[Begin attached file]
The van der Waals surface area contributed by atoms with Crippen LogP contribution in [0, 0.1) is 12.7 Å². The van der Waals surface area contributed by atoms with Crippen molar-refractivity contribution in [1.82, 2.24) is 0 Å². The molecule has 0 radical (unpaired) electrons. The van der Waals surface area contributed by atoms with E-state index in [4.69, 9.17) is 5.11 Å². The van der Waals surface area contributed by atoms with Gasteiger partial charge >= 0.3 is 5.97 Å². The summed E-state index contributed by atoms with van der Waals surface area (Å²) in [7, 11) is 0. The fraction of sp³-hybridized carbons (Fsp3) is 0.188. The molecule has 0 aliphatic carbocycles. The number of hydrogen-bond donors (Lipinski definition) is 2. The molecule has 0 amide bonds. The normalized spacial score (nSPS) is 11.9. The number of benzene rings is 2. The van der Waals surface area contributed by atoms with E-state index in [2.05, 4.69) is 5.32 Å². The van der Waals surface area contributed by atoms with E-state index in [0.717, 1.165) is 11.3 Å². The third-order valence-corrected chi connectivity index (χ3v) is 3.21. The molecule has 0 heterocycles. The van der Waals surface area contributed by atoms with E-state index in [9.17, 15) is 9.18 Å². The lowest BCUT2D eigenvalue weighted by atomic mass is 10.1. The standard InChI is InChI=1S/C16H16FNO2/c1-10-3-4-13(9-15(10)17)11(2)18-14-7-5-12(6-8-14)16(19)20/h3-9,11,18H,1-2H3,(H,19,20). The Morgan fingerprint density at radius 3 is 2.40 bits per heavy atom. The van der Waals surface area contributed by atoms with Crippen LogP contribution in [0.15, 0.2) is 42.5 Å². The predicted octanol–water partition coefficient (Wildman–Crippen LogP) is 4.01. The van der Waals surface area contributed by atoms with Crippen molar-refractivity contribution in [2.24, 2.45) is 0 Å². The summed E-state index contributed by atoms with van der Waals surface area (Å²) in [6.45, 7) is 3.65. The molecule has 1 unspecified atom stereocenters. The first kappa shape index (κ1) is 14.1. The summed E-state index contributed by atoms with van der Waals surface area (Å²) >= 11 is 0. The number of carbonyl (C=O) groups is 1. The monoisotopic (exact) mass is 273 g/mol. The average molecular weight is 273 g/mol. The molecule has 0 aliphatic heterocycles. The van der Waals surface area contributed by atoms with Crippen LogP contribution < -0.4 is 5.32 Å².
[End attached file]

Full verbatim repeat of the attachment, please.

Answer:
The van der Waals surface area contributed by atoms with Crippen LogP contribution in [0, 0.1) is 12.7 Å². The van der Waals surface area contributed by atoms with Crippen molar-refractivity contribution in [1.82, 2.24) is 0 Å². The molecule has 0 radical (unpaired) electrons. The van der Waals surface area contributed by atoms with E-state index in [4.69, 9.17) is 5.11 Å². The van der Waals surface area contributed by atoms with Gasteiger partial charge >= 0.3 is 5.97 Å². The summed E-state index contributed by atoms with van der Waals surface area (Å²) in [7, 11) is 0. The fraction of sp³-hybridized carbons (Fsp3) is 0.188. The molecule has 0 aliphatic carbocycles. The number of hydrogen-bond donors (Lipinski definition) is 2. The molecule has 0 amide bonds. The normalized spacial score (nSPS) is 11.9. The number of benzene rings is 2. The van der Waals surface area contributed by atoms with E-state index in [2.05, 4.69) is 5.32 Å². The van der Waals surface area contributed by atoms with E-state index in [0.717, 1.165) is 11.3 Å². The third-order valence-corrected chi connectivity index (χ3v) is 3.21. The molecule has 0 heterocycles. The van der Waals surface area contributed by atoms with E-state index in [9.17, 15) is 9.18 Å². The lowest BCUT2D eigenvalue weighted by atomic mass is 10.1. The standard InChI is InChI=1S/C16H16FNO2/c1-10-3-4-13(9-15(10)17)11(2)18-14-7-5-12(6-8-14)16(19)20/h3-9,11,18H,1-2H3,(H,19,20). The Morgan fingerprint density at radius 3 is 2.40 bits per heavy atom. The van der Waals surface area contributed by atoms with Crippen LogP contribution in [0.15, 0.2) is 42.5 Å². The predicted octanol–water partition coefficient (Wildman–Crippen LogP) is 4.01. The van der Waals surface area contributed by atoms with Crippen molar-refractivity contribution in [2.24, 2.45) is 0 Å². The summed E-state index contributed by atoms with van der Waals surface area (Å²) in [6.45, 7) is 3.65. The molecule has 1 unspecified atom stereocenters. The first kappa shape index (κ1) is 14.1. The summed E-state index contributed by atoms with van der Waals surface area (Å²) >= 11 is 0. The number of carbonyl (C=O) groups is 1. The monoisotopic (exact) mass is 273 g/mol. The average molecular weight is 273 g/mol. The molecule has 0 aliphatic heterocycles. The van der Waals surface area contributed by atoms with Crippen LogP contribution < -0.4 is 5.32 Å².